While working upon new security-related radiation detection, researchers at the University of Texas, Arlington discovered an advance in photodynamic cancer therapy. Wei Chen, professor of physics at the UT Arlington, noticed an odd luminescence emitted by copper-cysteamine (Cu-Cy) nanoparticles when while working on an experiment where he was exposing the nanoparticles to X-rays.
Upon further investigation, he found out that the luminescence was the byproduct of lost energy that the particles were diffusing. The same byproduct is also utilized in photodynamic cancer therapy to destroy cancer cells.
Photodynamic therapy (PDT) is a method that is employed for providing damage to cancer cells. It involves introducing some photosensitizer into the tissue of tumor or the tumor site. Upon exposing light, the photosensitizer releases singlet oxygen – similarly as was experienced with copper-cysteamine (Cu-Cy) nanoparticles –that destroys the multiplying cells.
In 2012, researchers at Rice University tried the technique involving the gold nanoparticles, where they introduced nanobubbles using lasers at the tumor site. The act of bubbles bursting created small pores in the cell membranes, which then became a passage to deliver drugs.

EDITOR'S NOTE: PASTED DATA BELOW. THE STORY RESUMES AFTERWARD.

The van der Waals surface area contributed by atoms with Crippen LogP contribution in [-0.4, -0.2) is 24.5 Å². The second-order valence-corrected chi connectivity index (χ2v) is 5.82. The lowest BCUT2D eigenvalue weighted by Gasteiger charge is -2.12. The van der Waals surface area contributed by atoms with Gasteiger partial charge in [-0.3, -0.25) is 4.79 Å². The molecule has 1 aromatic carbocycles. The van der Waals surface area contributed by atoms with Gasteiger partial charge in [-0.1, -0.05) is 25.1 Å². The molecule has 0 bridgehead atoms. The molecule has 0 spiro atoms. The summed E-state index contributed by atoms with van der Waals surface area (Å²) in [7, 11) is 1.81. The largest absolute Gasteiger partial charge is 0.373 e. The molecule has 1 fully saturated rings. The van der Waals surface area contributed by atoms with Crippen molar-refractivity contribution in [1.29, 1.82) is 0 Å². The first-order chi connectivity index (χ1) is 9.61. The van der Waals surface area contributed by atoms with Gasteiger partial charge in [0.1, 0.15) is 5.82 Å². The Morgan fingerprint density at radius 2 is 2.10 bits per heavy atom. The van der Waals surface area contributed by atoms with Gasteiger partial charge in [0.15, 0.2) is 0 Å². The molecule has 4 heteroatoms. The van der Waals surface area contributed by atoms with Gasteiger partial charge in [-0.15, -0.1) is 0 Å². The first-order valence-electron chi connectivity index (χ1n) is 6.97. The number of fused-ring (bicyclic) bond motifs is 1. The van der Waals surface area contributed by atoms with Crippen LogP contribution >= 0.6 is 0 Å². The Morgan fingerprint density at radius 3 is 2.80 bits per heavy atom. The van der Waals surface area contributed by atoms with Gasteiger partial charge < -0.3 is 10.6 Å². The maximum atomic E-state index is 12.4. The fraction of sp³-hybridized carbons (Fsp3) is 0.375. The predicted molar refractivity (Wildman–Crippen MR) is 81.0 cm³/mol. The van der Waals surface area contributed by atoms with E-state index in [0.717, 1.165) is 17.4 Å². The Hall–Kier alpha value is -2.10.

Combination of Cu-Cy Nanoparticles and X-Rays
Light penetration is one of the major huddles in PDT techniques, which makes the activation of nanoparticles a trickier business since the tumor resides deep into the tissues. However, with the discovery of Cu-Cy’s nanoparticle’s sensitivity to X- rays it seems that the problem could be solved.
X-rays’ ability of penetrating deep into the tissues of body allows for activating the photosensitizer with minimum effort and higher efficiency, plus the convenience is better than the previous photodynamic therapy methods.
Cu-Cy nanoparticle might also take another role, along with serving as photosensitizer it can well be used for cell imaging.
In order to prove its efficacy, Chen and his team conducted an experiment for more than 13 days. They employed the combination of Cu-Cy nanoparticle and X- ray over a tumor. After 13 days they noticed that the tumor under medicament did not grow in size but the tumor that was without treatment grew three times in size.
In order to be imbibed by tumor tissue, Chen and his team are working towards reducing its size. Currently, it’s around 250 nm, while the team is targeting below 200nm.
Once the desired size is accomplished, the innovation would be a breakthrough and this gives us a hope that one day we would be able to beat the multiplying cells effectively.
Source: The University of Texas at Arlington
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[…] In order to be imbibed by tumor tissue, Chen and his team are working towards reducing its size. Currently, it’s around 250 nm, while the team is targeting below 200nm. […]